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|Publication ID: Fall 2018
|Title: NOP; Strengthening Organic Enforcement
The rule supports a broader strategy to strengthen oversight of organic imports and the organic supply chain. AMS intends this rule to deter fraud, enhance enforcement and protect organic integrity.
|Agency: Department of Agriculture(USDA)
|Priority: Other Significant
|RIN Status: Previously published in the Unified Agenda
|Agenda Stage of Rulemaking: Proposed Rule Stage
|Unfunded Mandates: No
|EO 13771 Designation: Regulatory
|CFR Citation: 7 CFR 205
|Legal Authority: 7 U.S.C. 6501
Statement of Need:
The March 2010 Office of Inspector General (OIG) audit of the National Organic Program (NOP) raised issues related to the program's progress for imposing enforcement actions. One concern was that organic producers and handlers facing revocation or suspension of their certification are able to market their products as organic during what can be a lengthy appeals process. As a result, AMS expects to publish a proposed rule to revise language in section 205.681 of the NOP regulations, which pertains to adverse action appeals. It is expected that this rule will streamline the NOP appeals process such that appeals are reviewed and responded to in a more timely manner.
Summary of the Legal Basis:
The Organic Foods Production Act of 1990 (OFPA), 7 U.S.C. section 6501 et seq., requires that the Secretary establish an expedited administrative appeals procedure for appealing an action of the Secretary or certifying agent (section 6520). The NOP regulations describe how appeals of proposed adverse action concerning certification and accreditation are initiated and further contested (sections 205.680, 205.681).
The program considered maintaining the status quo and hiring additional support for the NOP appeals team. This rulemaking was determined to be preferable because it will reduce redundancy in the appeals process, where an appellant can more quickly appeal the administrator's decision to an administrative law judge.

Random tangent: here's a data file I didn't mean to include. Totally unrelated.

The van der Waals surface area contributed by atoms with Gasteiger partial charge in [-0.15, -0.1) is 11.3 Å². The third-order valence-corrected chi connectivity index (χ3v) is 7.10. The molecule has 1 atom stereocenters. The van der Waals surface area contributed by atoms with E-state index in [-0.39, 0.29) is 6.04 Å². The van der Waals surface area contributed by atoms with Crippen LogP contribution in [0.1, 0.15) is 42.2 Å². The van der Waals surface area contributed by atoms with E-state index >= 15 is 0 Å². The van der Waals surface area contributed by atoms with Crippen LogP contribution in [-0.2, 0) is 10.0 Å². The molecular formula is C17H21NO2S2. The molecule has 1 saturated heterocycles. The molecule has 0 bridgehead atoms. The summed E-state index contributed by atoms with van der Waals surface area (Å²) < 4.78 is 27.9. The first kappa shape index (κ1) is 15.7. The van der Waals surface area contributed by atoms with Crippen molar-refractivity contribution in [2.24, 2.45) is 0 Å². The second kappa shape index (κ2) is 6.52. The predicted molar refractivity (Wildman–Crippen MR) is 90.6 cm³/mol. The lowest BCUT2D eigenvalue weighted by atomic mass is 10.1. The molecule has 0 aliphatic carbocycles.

Anticipated Costs and Benefits:
This action will affect certified operations and accredited certifying agents. The primary impact is expected to be expedited enforcement action, which may benefit the organic community through deterrence and increased consumer confidence in the organic label. It is not expected to have a significant cost burden upon affected entities beyond any monetary penalty or suspension or revocation of certification or accreditation, to which these entities are already subject to under current regulations.
No risks have been identified.
|Regulatory Flexibility Analysis Required: No
|Government Levels Affected: None
|Included in the Regulatory Plan: Yes
|RIN Data Printed in the FR: No
Deputy Administrator, USDA National Organic Program
Department of Agriculture
Agricultural Marketing Service
1400 Independence Avenue SW,
Washington, DC 20250